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NEI Urges NRC to Focus on Top-Priority Issues From Fukushima

The following story originally appeared in NEI’s Nuclear Energy Overview.

NEI urged the NRC to focus on high-priority “Tier 1” recommendations from the agency’s Fukushima task force report at a meeting at NRC headquarters last week attended by NEI’s Fukushima Steering Committee and agency staff.

“The key to success has to continue to be the ability to prioritize the most significant lessons learned from Fukushima and execute [in response to] them,” said Jim Scarola, senior vice president and chief nuclear officer of Progress Energy. “We have to recognize that not only is there an aggregate benefit; there is an aggregate burden. We have to make sure to focus that burden for the greatest benefit.”

NRC staff acknowledged that the high-priority, Tier 1 recommendations would give the greatest safety benefit, but said the agency was making plans to move ahead with Tier 2 and 3 recommendations from the report as well.

“The staff is committed to work through all three tiers,” said James Wiggins, director of the Office of Nuclear Security and Incident Response at the NRC. “We generally, largely agree that Tier 1 is where you get the most value. If you look at the definition of Tier 1, that’s perfectly consistent with it.”

Michael Johnson, deputy executive director for reactor and preparedness programs at the NRC, said the agency did not want to “distract” the industry from implementing Tier 1 recommendations, but that the agency was making plans to move forward on lower-priority recommendations.

“The focus on Tier 3 is to have established plans for moving forward, recognizing again with Tier 2 and 3, that we don’t want to take away the focus and drive to make sure that we move forward expeditiously with Tier 1,” Johnson said.

Last July, the NRC Near-Term Task Force report on post-Fukushima actions made 12 recommendations for enhancing safety. The staff prioritized the recommendations into three tiers depending on their relative safety benefits and the availability of information and critical skill sets needed to implement them.

To address the highest-priority recommendations—categorized as Tier 1—the NRC this March ordered enhanced protection of portable emergency equipment through mitigating strategies, together with hardened containment vents for some reactors and additional instrumentation for monitoring the water level in used fuel pools.

At the meeting, NRC staff gave a brief status report on the progress of each of the Tier 1 orders. Eric Leeds, director of the Office of Nuclear Reactor Regulation at the NRC, said that industry and the NRC found much in common on the industry’s FLEX strategy, which responds to the NRC’s order on mitigating strategies.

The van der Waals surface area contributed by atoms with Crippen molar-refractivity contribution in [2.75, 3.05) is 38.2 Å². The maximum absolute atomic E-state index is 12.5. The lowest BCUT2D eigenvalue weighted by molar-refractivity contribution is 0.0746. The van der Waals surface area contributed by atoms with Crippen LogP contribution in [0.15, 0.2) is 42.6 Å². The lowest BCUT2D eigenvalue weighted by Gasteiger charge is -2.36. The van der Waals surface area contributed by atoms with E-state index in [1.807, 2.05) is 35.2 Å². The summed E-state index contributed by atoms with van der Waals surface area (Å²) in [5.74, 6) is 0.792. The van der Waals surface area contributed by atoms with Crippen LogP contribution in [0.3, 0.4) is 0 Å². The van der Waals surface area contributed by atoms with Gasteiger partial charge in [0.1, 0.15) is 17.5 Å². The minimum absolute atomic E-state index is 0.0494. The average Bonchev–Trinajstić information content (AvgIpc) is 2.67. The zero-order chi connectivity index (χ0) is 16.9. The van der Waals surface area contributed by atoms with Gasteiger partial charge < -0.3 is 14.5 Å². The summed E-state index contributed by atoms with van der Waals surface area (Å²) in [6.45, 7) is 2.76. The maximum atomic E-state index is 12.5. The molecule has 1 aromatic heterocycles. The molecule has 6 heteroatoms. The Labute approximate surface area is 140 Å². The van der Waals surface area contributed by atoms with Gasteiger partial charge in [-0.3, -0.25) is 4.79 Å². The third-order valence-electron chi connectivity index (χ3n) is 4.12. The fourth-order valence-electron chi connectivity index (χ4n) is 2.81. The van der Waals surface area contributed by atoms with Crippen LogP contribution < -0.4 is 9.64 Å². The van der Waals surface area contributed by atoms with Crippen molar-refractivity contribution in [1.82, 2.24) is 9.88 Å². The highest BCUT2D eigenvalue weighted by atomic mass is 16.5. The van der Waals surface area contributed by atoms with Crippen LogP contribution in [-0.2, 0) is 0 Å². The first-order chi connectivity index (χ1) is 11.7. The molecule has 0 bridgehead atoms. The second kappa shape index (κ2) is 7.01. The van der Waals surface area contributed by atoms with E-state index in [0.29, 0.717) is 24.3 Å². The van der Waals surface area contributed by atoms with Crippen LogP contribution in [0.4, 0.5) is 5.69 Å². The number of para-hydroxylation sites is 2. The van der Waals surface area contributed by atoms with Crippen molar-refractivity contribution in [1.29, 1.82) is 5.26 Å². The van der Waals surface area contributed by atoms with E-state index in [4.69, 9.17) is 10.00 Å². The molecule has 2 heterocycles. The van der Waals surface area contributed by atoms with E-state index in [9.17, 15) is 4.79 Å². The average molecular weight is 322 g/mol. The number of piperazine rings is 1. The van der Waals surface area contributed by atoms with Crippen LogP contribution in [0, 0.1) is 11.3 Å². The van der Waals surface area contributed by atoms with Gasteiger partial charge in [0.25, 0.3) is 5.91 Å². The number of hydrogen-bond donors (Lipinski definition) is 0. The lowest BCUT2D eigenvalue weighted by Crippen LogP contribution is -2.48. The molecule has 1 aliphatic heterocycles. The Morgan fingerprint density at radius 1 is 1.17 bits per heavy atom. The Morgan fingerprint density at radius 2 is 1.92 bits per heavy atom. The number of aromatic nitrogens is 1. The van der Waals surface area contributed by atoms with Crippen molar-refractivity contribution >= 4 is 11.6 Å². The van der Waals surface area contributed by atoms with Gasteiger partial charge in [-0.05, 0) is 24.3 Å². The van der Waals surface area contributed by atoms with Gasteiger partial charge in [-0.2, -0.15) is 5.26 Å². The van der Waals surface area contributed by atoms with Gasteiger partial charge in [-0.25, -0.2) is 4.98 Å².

“We’re very close to reaching alignment on the characteristics of what a successful implementation of this strategy should be,” Leeds said.

He added that the industry and the agency still had to reach alignment on a handful of technical issues related to FLEX.

Industry and NRC staff also agreed that they had reached a great deal of consensus on the recommendations concerning hardened vents and used fuel pool instrumentation.

As the discussion continued, NRC staff acknowledged the receipt of a letter from industry on the appropriateness of filtered vents for certain reactors. The staff asked for more details on alternatives to filters before it sends a paper to the commission in July on filtered vents for BWR Mark I and Mark II containments.

“The industry to date has not provided the staff with alternatives, or a technical rationale as to why or how you want to proceed,” Leeds said. “Absent that, we can’t do an assessment and provide it to the commission in our July paper.”

Industry representatives said that detailed discussion on the question of filtered vents had just begun.

“We have had some technical discussions with members of your staff,” said Maria Korsnick, chief nuclear officer and chief operating officer of Constellation Energy Nuclear Group. “We want to make sure that the holistic approach of preventing land contamination opens the door to more consideration than simply putting a filter on a vent.”

Korsnick added that the industry had completed some analytical work on filtered vents but that “it’s not analysis that you do in a matter of weeks.”

Dave Heacock, president and chief nuclear officer of Dominion Nuclear, said that no single Fukushima recommendation should be considered in isolation from the rest and that any discussion of filtered vents should consider the issue holistically and in light of other safety enhancements.

“FLEX can have a tremendous benefit in this area,” Heacock said. “We have a tendency to have silos of excellence where each group looks at their area independently. But it’s important to look at what comes before and see what the cumulative benefit has been and then analyze each of the subsequent ones with respect to the cumulative benefit that has already occurred.”

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